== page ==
With strength and conditioning knowledge becoming more and more advanced, ironically many athletes and martial artists are exploring more traditional methods to train their movements and develop their strength, endurance, agility, speed, power, flexibility, mobility, and dexterity. The “old school” bodybuilding approach that produces “show muscle” over “go muscle” is going by the wayside, and tools such as the kettlebell and its close cousin, the stone lock, are undergoing a revival in recent years.
Stone locks have a long, proud history of being a dependable tool for martial conditioning in China, with its history dating back to at least the Northern Song dynasty approximately 1000 years ago. It is shaped like a large padlock, usually carved from stone or concrete, and is held by a handle across the top. Traditional Chinese martial artists use them for strength and
conditioning to this day, such as Shuai Jiao (Chinese wrestling) fighters, and Hung Gar fighters. Both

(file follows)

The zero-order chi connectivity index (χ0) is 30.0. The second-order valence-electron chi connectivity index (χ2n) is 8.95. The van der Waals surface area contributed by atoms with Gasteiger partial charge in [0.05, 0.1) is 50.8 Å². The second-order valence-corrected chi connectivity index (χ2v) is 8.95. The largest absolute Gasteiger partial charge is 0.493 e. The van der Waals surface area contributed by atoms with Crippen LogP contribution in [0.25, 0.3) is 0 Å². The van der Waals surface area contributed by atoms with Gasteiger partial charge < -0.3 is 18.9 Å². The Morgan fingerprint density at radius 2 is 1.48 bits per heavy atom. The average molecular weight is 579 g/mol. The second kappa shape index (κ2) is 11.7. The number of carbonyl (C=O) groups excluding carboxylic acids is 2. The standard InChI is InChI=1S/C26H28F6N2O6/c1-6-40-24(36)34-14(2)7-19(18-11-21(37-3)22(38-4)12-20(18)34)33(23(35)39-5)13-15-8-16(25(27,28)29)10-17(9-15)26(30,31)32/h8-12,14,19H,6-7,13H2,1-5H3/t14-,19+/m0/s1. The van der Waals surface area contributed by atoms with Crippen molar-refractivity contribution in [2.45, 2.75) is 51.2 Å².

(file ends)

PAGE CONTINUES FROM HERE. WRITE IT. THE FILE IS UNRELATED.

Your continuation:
systems are known for their emphasis on strength, durability, and power. The exercises are very similar to kettlebell exercises, such as the swing, the flip, and the catch.
Like stone locks, kettlebells have an ancient history. Although they are commonly associated with Russian combat history, there is evidence that they were used during the ancient Greek era, and appeared in Russia at the beginning of the 1700s. Today, the Russian military still uses kettlebells as a tool to both train and test their soldiers’ physical fitness. Soviet era wrestlers used kettlebells as well as a part of their regimen. More recently, Fedor Emelianenko, considered by many to be the greatest mixed martial arts fighter of all time, used kettlebells as a part of his fight preparation.